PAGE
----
Exclusion of US bases from strategic pact a wise move: say analysts
KABUL (PAN): The exclusion of permanent military bases from the proposed strategic agreement between the US and Afghanistan is a wise decision because neighbouring countries have deep concern on the move, political analysts said on Monday.
Kabul University professor Wadir Sapai said since neighbouring countries such as China, Russia, Iran and Pakistan were worried about US forces prolonged stay in Afghanistan, both Afghan and US governments decided to drop the proposed bases from the pact.
He said there could be two reasons -- domestic differences and thorough deliberations over the pact with the US -- for excluding US military bases from the accord.
On Sunday, President Hamid Karzai said the strategic pact would be signed ahead of the Chicago conference and after an agreement on night raids, but the deal would not include creation of US military bases.
His remarks came days after Afghan and US officials struck a deal on the transfer of US-held detainees to Afghan government control, which remained a sticking point in the strategic accord.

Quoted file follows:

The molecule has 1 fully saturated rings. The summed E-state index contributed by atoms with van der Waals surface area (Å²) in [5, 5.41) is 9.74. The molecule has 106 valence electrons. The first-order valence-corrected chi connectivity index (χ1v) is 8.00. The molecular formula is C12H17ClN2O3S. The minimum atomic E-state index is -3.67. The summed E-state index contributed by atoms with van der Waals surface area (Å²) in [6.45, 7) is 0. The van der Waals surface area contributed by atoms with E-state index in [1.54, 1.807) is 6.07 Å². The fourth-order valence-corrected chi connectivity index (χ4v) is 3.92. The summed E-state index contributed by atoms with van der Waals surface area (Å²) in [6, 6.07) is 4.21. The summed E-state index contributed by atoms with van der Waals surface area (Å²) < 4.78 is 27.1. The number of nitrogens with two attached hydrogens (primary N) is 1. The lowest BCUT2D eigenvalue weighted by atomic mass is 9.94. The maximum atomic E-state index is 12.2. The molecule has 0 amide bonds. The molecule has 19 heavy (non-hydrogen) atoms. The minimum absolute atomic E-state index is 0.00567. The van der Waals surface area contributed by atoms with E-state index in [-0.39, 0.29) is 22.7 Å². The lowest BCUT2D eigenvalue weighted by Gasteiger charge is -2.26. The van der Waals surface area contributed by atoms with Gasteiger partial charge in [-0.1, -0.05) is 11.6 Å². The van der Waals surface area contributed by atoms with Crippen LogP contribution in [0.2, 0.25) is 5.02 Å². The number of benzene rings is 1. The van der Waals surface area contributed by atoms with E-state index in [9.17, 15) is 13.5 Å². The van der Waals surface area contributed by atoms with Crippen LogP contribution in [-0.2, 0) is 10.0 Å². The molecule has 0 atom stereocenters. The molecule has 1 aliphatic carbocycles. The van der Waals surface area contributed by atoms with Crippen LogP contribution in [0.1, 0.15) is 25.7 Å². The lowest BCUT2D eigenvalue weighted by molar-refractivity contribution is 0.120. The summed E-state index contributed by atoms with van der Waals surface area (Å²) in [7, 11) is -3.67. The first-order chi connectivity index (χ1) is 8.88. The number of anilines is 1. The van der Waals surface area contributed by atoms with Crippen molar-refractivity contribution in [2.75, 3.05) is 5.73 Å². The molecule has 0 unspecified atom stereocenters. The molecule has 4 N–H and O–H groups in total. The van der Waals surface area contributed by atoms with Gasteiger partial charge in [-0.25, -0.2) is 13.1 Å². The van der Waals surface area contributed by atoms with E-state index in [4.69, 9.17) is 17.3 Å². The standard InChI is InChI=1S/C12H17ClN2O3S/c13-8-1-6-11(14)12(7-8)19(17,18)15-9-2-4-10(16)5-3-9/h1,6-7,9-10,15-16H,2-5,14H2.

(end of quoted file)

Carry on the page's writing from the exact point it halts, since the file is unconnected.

Karzai said the general framework of the strategic agreement would be signed before the Chicago summit in May, however the deal has no mention of US military bases.
The President said another year was required to discuss the establishment of US military bases in the country as it would give adequate time to allow both sides to evaluate their responsibilities.
Another analyst, Ahmad Syedi, said Karzai had sought another year to sign the agreement in order to discuss the location, operations and technical specifications regarding the bases.
"But the exclusion cannot end differences with militants and interference of neighbours into Afghanistan’s internal affairs," he said.
The analysts also warned the brutal killing of civilians by a US soldier on Sunday would be a severe blow to the accord.
Download “Pajhwok” mobile App, on your smartphone to read and access latest news, features, interviews, videos and photos about Afghanistan.